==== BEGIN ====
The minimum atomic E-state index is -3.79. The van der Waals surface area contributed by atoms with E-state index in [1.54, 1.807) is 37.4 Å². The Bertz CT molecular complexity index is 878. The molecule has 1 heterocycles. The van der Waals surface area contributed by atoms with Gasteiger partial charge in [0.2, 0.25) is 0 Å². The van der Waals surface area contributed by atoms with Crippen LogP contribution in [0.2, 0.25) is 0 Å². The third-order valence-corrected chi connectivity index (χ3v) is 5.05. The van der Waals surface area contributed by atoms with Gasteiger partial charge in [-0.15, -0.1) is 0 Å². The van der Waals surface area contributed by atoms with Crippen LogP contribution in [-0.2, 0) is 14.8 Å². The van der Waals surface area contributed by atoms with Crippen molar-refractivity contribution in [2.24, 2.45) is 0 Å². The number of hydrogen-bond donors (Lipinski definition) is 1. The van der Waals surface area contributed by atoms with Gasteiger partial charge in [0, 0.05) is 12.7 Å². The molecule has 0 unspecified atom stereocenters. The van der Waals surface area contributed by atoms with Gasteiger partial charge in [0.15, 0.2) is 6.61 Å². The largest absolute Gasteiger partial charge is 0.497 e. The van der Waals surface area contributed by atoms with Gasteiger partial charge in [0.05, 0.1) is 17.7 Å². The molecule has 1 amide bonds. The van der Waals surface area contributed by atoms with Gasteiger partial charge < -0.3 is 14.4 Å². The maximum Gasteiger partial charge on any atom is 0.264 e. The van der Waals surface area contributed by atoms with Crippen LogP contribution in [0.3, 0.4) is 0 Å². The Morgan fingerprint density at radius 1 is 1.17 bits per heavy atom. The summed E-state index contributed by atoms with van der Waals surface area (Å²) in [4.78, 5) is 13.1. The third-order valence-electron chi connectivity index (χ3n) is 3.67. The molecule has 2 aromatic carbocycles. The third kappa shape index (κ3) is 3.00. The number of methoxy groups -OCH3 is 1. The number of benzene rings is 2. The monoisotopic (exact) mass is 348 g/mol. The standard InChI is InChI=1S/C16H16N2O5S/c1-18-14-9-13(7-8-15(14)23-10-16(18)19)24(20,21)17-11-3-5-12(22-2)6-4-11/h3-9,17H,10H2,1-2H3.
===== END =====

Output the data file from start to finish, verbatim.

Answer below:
The minimum atomic E-state index is -3.79. The van der Waals surface area contributed by atoms with E-state index in [1.54, 1.807) is 37.4 Å². The Bertz CT molecular complexity index is 878. The molecule has 1 heterocycles. The van der Waals surface area contributed by atoms with Gasteiger partial charge in [0.2, 0.25) is 0 Å². The van der Waals surface area contributed by atoms with Crippen LogP contribution in [0.2, 0.25) is 0 Å². The third-order valence-corrected chi connectivity index (χ3v) is 5.05. The van der Waals surface area contributed by atoms with Gasteiger partial charge in [-0.15, -0.1) is 0 Å². The van der Waals surface area contributed by atoms with Crippen LogP contribution in [-0.2, 0) is 14.8 Å². The van der Waals surface area contributed by atoms with Crippen molar-refractivity contribution in [2.24, 2.45) is 0 Å². The number of hydrogen-bond donors (Lipinski definition) is 1. The van der Waals surface area contributed by atoms with Gasteiger partial charge in [0, 0.05) is 12.7 Å². The molecule has 0 unspecified atom stereocenters. The van der Waals surface area contributed by atoms with Gasteiger partial charge in [0.15, 0.2) is 6.61 Å². The largest absolute Gasteiger partial charge is 0.497 e. The van der Waals surface area contributed by atoms with Gasteiger partial charge in [0.05, 0.1) is 17.7 Å². The molecule has 1 amide bonds. The van der Waals surface area contributed by atoms with Gasteiger partial charge < -0.3 is 14.4 Å². The maximum Gasteiger partial charge on any atom is 0.264 e. The van der Waals surface area contributed by atoms with Crippen LogP contribution in [0.3, 0.4) is 0 Å². The Morgan fingerprint density at radius 1 is 1.17 bits per heavy atom. The summed E-state index contributed by atoms with van der Waals surface area (Å²) in [4.78, 5) is 13.1. The third-order valence-electron chi connectivity index (χ3n) is 3.67. The molecule has 2 aromatic carbocycles. The third kappa shape index (κ3) is 3.00. The number of methoxy groups -OCH3 is 1. The number of benzene rings is 2. The monoisotopic (exact) mass is 348 g/mol. The standard InChI is InChI=1S/C16H16N2O5S/c1-18-14-9-13(7-8-15(14)23-10-16(18)19)24(20,21)17-11-3-5-12(22-2)6-4-11/h3-9,17H,10H2,1-2H3.